CyberFair Project ID: 1826

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International Schools CyberFair Project Narrative
Title: Carpinterians Care About Their Environment!
Category: 7. Environmental Awareness
Bibliography: No bibliography page cited

School: Main Elementary
    Carpinteria, California, United States

50 students, ages from 7 to 11 worked together to complete this CyberFair project on March 31, 2002. They have participated in CyberFair in the following year(s): 1999, 2000, 2001

Classes and Teachers: Mr. Riley, Mrs. White, Mrs. Cole, Mrs. Takaya, Mrs. Nakasone, Mrs. Leffew

E-Mail contact:

Our School's Web Site:

Project Overview

1. Description of Our Community

Main Elementary School is located in Carpinteria, Santa Barbara County, California, in the United States. Our school serves 375 second through fifth grade students. It is nestled between the Pacific Ocean and the mountains of Los Padres National Forest. Carpinteria is a small, ocean-side, rural community located about 80 miles North of Los Angeles in Santa Barbara County. Avocado and other fruit trees cover the hillsides. Sandy beaches stretch for miles. The main industries are tourism, agriculture, manufacturing, and service occupations. Research and development in high technology fields are developing and becoming an important part of Carpinteria's growing economy. Our valley is home to approximately 15,000 residents and covers 11.6 square miles. Carpinteria prides itself as home of the "World's Safest Beach!"

2. Summary of Our Project

Our project involves students exploring environmental issues which impact our community. The local business owners of our community along with other service organizations were interviewed. The students volunteered their time outside of class to contact, interview and photograph local areas of concern. The students engaged in "hands on" authentic learning opportunities. Many community members volunteered their time by coming to our school to make themselves accessible to the students. Our students shared information on the Internet with the local and global community. They created a friendship and appreciation for the many people that make up our community as well as a better understanding of our environmental challenges.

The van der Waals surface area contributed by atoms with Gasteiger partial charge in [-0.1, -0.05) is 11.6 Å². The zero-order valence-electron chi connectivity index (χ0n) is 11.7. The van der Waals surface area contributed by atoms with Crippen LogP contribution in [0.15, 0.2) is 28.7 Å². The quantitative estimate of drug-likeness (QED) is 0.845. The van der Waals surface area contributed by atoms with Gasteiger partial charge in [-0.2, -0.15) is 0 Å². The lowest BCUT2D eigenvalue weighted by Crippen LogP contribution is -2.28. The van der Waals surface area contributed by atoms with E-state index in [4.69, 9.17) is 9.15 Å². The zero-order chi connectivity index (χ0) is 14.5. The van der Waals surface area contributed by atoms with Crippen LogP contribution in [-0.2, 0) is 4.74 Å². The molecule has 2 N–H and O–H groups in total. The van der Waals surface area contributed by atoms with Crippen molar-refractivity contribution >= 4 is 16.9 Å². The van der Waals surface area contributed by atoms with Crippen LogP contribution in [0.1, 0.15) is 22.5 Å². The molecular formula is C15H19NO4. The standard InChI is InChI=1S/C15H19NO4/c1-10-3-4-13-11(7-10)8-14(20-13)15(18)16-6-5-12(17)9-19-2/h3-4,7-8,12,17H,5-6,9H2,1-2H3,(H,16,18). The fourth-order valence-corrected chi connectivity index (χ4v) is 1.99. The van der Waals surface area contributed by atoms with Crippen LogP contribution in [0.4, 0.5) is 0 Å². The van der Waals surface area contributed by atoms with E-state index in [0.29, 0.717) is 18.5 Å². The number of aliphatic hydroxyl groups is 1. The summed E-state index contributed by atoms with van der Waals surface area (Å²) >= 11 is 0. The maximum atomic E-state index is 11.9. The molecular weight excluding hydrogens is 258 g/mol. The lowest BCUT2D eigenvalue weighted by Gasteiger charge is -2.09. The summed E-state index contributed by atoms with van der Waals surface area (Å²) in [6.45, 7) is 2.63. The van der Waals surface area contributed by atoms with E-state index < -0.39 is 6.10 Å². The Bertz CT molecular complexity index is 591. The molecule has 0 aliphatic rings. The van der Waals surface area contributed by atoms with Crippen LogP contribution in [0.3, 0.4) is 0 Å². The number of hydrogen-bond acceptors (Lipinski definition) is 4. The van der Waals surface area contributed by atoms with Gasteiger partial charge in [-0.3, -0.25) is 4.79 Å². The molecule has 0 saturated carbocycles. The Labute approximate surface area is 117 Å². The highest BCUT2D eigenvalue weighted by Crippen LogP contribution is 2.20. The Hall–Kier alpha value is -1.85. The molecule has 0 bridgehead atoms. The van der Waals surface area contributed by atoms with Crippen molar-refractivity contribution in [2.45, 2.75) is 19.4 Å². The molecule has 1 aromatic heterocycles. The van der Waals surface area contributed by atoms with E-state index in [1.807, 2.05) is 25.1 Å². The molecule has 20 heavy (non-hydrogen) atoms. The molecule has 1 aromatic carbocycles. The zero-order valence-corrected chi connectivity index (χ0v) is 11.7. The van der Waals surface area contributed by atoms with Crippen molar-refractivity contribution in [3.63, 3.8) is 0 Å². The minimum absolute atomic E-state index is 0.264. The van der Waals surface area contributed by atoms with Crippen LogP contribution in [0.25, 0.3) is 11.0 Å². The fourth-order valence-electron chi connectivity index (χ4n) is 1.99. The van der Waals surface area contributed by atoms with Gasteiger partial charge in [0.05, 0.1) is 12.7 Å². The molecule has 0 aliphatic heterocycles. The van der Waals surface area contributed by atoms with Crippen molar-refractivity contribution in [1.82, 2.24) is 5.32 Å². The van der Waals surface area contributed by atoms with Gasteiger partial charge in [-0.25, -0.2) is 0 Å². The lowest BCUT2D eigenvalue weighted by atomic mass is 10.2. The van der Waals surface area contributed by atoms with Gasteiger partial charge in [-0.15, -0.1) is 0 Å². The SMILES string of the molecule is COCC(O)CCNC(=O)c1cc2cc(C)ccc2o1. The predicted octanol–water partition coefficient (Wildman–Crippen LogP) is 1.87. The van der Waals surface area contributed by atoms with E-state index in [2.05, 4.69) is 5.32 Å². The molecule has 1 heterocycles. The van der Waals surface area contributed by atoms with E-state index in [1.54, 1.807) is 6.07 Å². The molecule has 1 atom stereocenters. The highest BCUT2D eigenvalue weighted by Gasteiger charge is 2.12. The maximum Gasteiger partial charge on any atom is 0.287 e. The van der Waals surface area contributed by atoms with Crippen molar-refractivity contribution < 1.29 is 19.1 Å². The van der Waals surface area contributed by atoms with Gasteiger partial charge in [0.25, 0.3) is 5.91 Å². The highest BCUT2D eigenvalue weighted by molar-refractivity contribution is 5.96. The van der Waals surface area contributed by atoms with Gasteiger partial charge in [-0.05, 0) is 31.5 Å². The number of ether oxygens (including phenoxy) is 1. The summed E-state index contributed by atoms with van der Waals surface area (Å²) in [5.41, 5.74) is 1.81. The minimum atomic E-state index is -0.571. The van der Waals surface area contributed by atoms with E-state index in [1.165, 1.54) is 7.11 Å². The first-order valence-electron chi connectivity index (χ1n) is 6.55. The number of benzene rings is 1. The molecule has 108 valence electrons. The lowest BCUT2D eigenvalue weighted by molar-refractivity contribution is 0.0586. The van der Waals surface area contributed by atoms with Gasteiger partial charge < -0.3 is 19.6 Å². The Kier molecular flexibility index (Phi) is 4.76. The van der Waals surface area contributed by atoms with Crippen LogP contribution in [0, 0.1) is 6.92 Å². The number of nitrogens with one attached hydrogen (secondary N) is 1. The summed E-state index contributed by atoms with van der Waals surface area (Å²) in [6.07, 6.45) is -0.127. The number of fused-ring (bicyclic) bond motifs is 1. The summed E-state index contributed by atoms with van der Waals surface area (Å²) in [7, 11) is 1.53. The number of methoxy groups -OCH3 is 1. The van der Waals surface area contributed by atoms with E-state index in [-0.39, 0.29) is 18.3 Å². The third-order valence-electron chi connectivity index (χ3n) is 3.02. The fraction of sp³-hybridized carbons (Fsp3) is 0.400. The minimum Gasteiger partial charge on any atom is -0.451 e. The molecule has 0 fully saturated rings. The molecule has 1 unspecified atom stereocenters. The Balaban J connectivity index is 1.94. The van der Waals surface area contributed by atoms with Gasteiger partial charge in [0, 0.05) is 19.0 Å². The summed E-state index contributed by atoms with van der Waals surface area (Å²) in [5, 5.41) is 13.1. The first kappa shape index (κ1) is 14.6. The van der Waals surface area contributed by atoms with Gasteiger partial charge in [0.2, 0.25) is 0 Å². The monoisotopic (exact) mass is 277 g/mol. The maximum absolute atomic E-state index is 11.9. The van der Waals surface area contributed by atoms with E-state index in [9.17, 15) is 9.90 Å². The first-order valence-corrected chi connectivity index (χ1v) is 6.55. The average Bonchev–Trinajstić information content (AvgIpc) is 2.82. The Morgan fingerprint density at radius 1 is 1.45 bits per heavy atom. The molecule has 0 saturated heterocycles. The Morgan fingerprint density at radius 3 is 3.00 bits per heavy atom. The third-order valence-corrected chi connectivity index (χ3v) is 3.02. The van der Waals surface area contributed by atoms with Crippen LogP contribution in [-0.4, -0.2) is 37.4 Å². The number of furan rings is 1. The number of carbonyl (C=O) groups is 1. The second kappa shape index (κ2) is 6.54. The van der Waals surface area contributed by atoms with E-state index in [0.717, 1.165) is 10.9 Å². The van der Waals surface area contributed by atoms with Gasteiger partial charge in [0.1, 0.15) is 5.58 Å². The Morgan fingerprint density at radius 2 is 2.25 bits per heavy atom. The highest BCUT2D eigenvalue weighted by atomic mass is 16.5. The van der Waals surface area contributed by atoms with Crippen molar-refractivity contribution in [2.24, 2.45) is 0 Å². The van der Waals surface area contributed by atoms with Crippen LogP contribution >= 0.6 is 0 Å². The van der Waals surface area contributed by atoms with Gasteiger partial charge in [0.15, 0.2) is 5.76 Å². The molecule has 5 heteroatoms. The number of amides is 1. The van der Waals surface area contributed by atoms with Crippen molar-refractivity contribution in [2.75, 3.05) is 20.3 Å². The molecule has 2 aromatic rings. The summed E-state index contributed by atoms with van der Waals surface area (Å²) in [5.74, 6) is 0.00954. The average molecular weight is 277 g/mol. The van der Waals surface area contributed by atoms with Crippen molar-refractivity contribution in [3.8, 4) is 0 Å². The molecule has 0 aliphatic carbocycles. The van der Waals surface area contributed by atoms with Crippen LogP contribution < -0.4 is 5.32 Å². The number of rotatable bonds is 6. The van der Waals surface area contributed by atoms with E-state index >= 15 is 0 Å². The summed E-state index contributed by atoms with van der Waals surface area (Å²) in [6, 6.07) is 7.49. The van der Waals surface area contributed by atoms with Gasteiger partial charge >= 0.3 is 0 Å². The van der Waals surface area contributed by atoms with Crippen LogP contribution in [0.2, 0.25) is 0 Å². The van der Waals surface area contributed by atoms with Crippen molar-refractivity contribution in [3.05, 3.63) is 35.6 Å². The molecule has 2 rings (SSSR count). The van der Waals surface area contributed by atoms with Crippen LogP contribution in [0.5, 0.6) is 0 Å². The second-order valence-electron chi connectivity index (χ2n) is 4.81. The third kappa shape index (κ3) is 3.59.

3. Our Computer and Internet Access

A. Percentage of students using the Internet at home:more than 50%

B. Number of workstations with Internet access in the classroom:2-3

C. Connection speed used in the classroom:dedicated connection

D. Number of years our classroom has been connected to the Internet:2-3

E. Additional comments concerning your computer and/or Internet access (Optional):

Our Internet access is through the Santa Barbara County of Education Office. We have been upgraded from a fractional T1 line to a full T1 line, which is on a wide area network. Our web project is served through a Linux web server of a Main School parent, John Callender. It is hosted by his Internet Service Provider-Greg Domeno at Cyberverse Inc. Greg volunteered to host our site and provides our domain name John donates his time as our Web Administrator. Our computer lab recently moved from a small area with 25 computers housed within our school library, to a very large portable classroom with 33 student stations. Our computer lab was closed for over two weeks during the move. The Internet connection was up and running smoothly after the initial move. The network programs and the network file server are still not functioning properly.

4. Problems We Had To Overcome

The biggest problem we had was working on the site while relocating our computer lab. Our school lab was down for two weeks. We had to make sure that all our data was saved and stored safely. Although our Internet connections were up and running within two weeks, we still had networking problems within the lab. Next, we had issues scanning all of our pictures. The scanner wasn’t working properly in the new lab location, so we ended up buying a new scanner. Our parent group donated the money to pay for the new scanner. Then there was the task of scanning over 150 pictures. These added up to over 300 images with resizing. Our site includes information gathered from a couple of field trips. The largest trip, to Sacramento, took a lot of work to coordinate. We had to reserve lodging, our tour of the Capitol, and potential interviews with our local legislators. Many students were eligible to go to Sacramento, yet we could only take five.

5. Our Project Sound Bite

We are excited to share what we have learned about our environment and how it affects our community. We hope our site motivates you to learn about your community and its environmental issues too!